http://www.abc3340.com

 BIRMINGHAM, Ala. (WIAT)-- The pilot of a Cirrus SR22 was forced to make an emergency landing in downtown Birmingham Saturday afternoon.

According to Birmingham Fire Chief C.W. Mardis the pilot and one passenger were headed to Tampa, FL from Kansas City. They were making a stop at the Birmingham-Shuttlesworth International Airport to refuel when low visibility caused complications for the pilot.

Sgt. Johnny Williams with the Birmingham Police Department says the pilot walked away uninjured but was taken to the hospital as a precaution. The passenger suffered minor injuries and was transported to UAB Hospital.

Mardis credits the experience and quick thinking of the pilot for minimal their injuries and the safety of other who may have been in the area when the plane went down. A parachute attached to the plane helped with the landing.

UPDATE: CBS 42 has confirmed that the pilot of this plane is Billy Wayne Sprague of Key West, Florida.

Stay with us for the latest information.

  By Mark Almond

 Cirrus SR22, (N80KW) is shown after crash landing in a field near 28th Street and 2nd Ave. North about 12:12 p.m. in Birmingham, Ala., Saturday, Oct. 6, 2012. The plane is equipped with a parachute recovery system. The pilot was uninjured and a passenger had minor injuries and was taken to UAB hospital. 
  
By Mark Almond


By Mark Almond



 The plane came to rest in an overgrown field near downtown.
 (Photo by Mark Almond)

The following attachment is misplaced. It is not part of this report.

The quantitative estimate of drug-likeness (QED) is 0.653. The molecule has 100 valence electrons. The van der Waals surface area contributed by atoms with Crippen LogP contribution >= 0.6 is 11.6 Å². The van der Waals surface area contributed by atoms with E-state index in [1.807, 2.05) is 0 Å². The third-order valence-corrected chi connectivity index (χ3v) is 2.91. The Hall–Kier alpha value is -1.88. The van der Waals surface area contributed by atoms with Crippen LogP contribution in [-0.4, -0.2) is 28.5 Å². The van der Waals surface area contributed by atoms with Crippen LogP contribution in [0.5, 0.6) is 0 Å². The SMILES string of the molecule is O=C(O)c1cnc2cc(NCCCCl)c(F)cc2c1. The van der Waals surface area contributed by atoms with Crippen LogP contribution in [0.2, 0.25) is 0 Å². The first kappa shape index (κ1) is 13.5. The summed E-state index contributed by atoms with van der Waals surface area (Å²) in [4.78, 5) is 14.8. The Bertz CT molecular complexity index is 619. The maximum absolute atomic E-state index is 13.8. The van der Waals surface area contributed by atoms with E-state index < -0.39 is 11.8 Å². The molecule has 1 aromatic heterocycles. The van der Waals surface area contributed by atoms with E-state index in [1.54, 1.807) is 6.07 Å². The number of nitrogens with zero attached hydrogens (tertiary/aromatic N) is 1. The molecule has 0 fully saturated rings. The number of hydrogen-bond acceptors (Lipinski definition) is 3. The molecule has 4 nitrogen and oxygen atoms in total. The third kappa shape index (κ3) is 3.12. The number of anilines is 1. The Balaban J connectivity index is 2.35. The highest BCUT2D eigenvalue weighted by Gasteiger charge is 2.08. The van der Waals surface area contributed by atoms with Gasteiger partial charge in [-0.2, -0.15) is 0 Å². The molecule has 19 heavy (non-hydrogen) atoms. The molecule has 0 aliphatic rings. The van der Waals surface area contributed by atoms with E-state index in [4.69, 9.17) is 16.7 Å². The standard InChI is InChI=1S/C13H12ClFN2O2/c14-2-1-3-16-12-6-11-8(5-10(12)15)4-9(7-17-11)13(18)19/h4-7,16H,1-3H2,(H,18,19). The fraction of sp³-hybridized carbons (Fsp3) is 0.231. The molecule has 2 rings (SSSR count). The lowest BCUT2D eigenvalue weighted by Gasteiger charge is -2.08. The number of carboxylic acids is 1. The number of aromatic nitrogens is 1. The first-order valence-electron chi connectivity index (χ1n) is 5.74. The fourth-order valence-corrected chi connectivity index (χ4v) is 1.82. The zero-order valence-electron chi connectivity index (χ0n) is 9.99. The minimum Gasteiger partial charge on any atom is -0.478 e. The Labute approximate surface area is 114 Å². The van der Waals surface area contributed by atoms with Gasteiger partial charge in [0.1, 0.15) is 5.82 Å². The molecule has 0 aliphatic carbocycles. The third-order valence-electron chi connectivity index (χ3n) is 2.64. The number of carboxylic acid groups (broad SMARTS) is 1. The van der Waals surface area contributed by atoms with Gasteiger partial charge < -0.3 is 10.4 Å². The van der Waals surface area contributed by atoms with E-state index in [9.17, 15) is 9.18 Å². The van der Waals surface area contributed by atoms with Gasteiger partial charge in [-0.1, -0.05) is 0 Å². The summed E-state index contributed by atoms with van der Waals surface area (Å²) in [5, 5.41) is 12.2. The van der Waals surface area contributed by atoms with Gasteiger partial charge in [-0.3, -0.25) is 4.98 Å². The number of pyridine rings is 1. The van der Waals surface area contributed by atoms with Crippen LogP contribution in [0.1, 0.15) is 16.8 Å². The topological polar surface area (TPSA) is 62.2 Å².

BIRMINGHAM, Alabama - Birmingham police and fire departments are on the scene of a small plane crash just east of downtown, and one person has been taken to UAB Hospital with minor injuries. 


 The plane's pilot was uninjured, but his one passenger was taken to the hospital, according to police.

The plane, a Cirrus SR22, is in an overgrown grass field, just north of the intersection of Second Avenue and 28th Street North.


A parachute attached to the plane was deployed.


The plane landed slightly nose down, but there's no visible major damage.

Updated at 1:20 p.m. to report injury.


Story, photos and comments:   http://blog.al.com 

http://www.fotopedia.com

BIRMINGHAM, Ala. (WIAT)-- We have a crew on the scene of where a small plane went down in downtown Birmingham. Right now, officials are saying that it's a small, one engine plane with only two occupants. 

 The plane was coming from Kansas City, headed to the Birmingham airport. There was a parachute attached to the plane to assist in landing. The pilot walked away without injury but is being taken to hospital just as a precaution. The passenger suffered minor injuries.

Queensland man Greg Wilson auctioning homemade starship Reconnator 1 on eBay for $33,000

Greg Wilson with the trailer he has converted into a spaceship.